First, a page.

FRONT PAGE CONTRIBUTOR
Senators Rubio and Wyden Challenge The Higher Education Cartel
Men Against A Soul-Sucking Machine.
Democratic Senator Ron Wyden and Republican Senator Marco Rubio probably have more in common than it would help either man’s higher ambitions to admit. They both have a set of standards and decency that cause them to take affront to blatant evil. Individually, both have done the Lord’s work when confronted with disgusting DC. For Wyden, the lying suck-weasels of the NSA made him take to the Senate Hearing Room in righteous indignation. For Senator Rubio, it was hearing Senator Harkin offer fake praise to the socialist thugs in Cuba so that he could get a crony of his a contract to sell them farm equipment. So Wyden hates information cartels, and Rubio has a bone to pick with certain aspects of crony-capitalism. Thus, we get the fortunate happenstance of these two men joining forces to take on a crony-capitalist information cartel that is damaging the ability of average Americans to economically and socially advance in modern society. The two senators are offering The Student Right to Know Before You Go Act.
This bill would require colleges and universities to provide students data on how much they can expect to earn with Major X from University Y. The schools would also be required to give prospective students data on how much they could expect to owe upon completing their curriculum. The Higher Education-Government Complex has long sold the public on the statistical fallacy that majoring in anything makes you about $1m richer than people who never go to college. This is disingenuous because it deliberately makes no reference to the cost or financing of the degree.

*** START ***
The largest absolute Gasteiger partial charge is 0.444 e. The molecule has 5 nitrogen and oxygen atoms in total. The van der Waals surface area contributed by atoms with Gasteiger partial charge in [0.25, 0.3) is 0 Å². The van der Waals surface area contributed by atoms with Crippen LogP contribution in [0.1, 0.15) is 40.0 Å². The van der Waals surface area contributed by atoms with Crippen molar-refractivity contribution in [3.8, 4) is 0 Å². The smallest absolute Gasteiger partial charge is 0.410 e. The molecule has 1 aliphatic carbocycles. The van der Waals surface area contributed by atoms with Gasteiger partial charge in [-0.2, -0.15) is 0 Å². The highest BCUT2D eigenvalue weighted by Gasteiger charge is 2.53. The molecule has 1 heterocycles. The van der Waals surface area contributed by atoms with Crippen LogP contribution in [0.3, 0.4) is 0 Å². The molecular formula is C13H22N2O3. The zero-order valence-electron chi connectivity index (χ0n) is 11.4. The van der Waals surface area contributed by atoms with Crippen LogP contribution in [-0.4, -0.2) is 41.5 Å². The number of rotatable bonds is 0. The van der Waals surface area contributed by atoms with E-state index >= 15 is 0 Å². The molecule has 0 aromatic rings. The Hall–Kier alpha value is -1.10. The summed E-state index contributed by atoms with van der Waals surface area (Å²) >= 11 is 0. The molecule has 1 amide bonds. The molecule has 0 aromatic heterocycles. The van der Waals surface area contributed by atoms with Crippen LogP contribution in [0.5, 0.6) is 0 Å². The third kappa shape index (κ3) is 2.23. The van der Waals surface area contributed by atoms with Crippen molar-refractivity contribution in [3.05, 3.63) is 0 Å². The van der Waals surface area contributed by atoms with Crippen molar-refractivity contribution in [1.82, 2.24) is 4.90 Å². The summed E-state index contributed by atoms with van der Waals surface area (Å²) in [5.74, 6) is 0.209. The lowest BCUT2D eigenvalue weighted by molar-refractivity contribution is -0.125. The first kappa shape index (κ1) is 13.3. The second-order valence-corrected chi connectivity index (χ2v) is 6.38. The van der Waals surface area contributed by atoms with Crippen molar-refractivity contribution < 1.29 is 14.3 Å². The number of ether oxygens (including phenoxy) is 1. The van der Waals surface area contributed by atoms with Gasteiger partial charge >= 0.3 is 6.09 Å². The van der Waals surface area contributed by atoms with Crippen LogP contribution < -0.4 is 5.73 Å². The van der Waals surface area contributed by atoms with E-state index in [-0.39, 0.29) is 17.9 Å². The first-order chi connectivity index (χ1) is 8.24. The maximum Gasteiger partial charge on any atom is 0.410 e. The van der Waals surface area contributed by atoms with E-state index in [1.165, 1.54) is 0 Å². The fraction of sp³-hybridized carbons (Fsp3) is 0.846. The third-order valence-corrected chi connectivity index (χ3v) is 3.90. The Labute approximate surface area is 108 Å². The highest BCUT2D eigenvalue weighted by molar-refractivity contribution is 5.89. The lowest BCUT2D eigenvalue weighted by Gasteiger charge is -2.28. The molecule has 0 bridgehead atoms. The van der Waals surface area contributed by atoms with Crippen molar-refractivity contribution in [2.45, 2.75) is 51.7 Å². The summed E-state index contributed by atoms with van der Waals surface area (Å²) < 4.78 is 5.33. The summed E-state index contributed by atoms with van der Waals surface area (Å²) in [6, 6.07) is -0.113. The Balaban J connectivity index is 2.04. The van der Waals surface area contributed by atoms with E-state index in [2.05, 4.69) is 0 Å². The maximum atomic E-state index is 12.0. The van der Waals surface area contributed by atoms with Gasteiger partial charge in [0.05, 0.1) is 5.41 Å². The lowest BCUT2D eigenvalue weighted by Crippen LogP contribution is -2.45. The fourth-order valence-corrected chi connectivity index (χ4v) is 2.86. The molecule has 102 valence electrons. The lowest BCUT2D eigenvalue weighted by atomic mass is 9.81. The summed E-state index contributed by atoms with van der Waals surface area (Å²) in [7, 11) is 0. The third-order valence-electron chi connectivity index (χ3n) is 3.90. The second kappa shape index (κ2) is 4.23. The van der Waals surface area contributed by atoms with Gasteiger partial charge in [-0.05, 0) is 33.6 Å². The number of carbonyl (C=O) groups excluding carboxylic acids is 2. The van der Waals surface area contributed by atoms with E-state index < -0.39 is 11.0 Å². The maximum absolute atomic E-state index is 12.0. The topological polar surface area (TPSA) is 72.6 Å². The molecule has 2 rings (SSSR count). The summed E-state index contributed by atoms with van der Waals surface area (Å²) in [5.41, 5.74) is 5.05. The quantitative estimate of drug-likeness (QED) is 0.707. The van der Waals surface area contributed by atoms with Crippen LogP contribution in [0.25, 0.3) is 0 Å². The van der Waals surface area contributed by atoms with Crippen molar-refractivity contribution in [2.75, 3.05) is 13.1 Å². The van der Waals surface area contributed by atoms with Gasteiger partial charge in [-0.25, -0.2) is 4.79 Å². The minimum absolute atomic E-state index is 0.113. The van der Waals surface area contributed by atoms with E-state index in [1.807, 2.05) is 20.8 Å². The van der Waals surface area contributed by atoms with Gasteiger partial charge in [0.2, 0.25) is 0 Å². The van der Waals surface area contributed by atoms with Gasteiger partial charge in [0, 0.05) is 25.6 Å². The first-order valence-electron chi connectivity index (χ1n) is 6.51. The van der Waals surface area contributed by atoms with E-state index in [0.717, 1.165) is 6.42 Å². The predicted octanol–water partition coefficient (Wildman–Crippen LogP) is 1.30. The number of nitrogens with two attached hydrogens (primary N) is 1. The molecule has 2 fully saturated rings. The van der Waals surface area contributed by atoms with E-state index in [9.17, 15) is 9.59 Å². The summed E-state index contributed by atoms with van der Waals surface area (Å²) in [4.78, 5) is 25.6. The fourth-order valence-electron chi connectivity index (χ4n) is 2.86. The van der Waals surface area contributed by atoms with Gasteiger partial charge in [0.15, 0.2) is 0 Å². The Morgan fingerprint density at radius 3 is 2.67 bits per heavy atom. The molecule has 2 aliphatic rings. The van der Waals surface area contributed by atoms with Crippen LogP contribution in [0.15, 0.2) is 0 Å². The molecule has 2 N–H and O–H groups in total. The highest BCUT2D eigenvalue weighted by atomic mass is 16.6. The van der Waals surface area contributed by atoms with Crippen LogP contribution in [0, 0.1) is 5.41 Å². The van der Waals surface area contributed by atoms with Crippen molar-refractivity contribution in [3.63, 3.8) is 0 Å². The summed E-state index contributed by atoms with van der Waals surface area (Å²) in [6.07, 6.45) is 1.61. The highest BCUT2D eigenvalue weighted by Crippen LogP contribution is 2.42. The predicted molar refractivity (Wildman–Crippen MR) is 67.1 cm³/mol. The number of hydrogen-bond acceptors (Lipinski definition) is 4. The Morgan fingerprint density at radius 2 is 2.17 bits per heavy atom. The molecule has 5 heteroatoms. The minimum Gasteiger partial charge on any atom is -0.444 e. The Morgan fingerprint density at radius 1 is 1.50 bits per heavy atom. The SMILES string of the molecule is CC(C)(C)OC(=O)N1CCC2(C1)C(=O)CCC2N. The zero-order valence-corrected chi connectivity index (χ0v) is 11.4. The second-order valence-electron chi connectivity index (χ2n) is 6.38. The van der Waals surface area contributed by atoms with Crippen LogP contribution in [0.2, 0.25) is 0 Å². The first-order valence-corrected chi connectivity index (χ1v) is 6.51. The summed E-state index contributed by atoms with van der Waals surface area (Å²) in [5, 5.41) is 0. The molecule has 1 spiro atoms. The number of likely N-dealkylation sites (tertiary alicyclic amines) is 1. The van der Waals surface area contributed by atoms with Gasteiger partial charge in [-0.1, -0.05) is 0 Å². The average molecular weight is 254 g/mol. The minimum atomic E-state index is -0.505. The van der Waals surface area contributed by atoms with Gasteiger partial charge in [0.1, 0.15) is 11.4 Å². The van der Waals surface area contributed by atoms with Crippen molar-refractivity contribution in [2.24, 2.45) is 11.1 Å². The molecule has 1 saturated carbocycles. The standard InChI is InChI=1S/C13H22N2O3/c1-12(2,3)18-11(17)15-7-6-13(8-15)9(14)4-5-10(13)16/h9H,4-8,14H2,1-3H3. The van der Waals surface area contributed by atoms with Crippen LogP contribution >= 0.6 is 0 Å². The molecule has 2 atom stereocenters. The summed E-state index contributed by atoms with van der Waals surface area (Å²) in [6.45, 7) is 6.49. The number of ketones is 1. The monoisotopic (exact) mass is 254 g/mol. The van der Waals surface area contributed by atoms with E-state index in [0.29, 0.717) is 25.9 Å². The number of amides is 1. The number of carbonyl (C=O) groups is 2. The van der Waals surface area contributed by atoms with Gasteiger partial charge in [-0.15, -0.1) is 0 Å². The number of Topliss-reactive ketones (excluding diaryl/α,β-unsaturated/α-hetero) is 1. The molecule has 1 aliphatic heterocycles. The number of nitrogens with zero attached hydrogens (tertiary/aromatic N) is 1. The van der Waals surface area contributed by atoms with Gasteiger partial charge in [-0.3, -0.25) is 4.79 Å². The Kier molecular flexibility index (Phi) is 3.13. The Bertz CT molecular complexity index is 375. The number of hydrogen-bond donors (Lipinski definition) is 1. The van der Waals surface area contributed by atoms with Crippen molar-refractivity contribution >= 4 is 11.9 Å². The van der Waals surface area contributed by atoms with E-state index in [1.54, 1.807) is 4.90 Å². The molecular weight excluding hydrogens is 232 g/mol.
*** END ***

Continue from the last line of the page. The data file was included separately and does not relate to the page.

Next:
Rubio and Wyden demand that higher education institutions provide the following four data points:
In particular, the bill is supposed to give students reliable information on:
Post-graduation average annual earnings
Rates of remedial enrollment, credit accumulation, and graduation
Average cost of the program (before and after financial aid)
The effects of remedial education and financial aid on credential attainment.
Beyond the gratuitous 480% inflation in college tuition over the last 25 years; this bill would also force colleges and universities that failed to provide value for what they charged to come clean. This would hopefully allow students to avoid schools who do not exactly hold the key to Upper Middle Class bliss within their hallowed halls of ivy.
Better yet, this could lead to a reexamination of whether everyone needs to go to college. There are well-compensated positions in skilled trades that go unfilled. They don’t pay what you’d get with a degree in Engineering. But, oh yeah; no debt load. This would make colleges start mapping majors and course content to problems that people solve in outside occupations. Also, if people stopped thinking college was the only way up and out, there would be a price ceiling on how much schools could charge. People with information and alternatives display muchgreater price eleasticity of demand.
Reforms such as the one proposed by Wyden and Rubio are a part of the solution to the higher education credential mill cartel. It will take a lot of innovation and deep thought to make the lower rungs of the American professional job market reachable to promising and talented individuals with limited means. Anything that weakens the ability of colleges and universities to profit obscenely off of the chokehold they have over professional credentialing will make America far more amenable to upward mobility and opportunity in the future. The Student Right to Know Before You Go Act is therefore one of the most commendable ideas currently in circulation. We should work to get this legislation passed.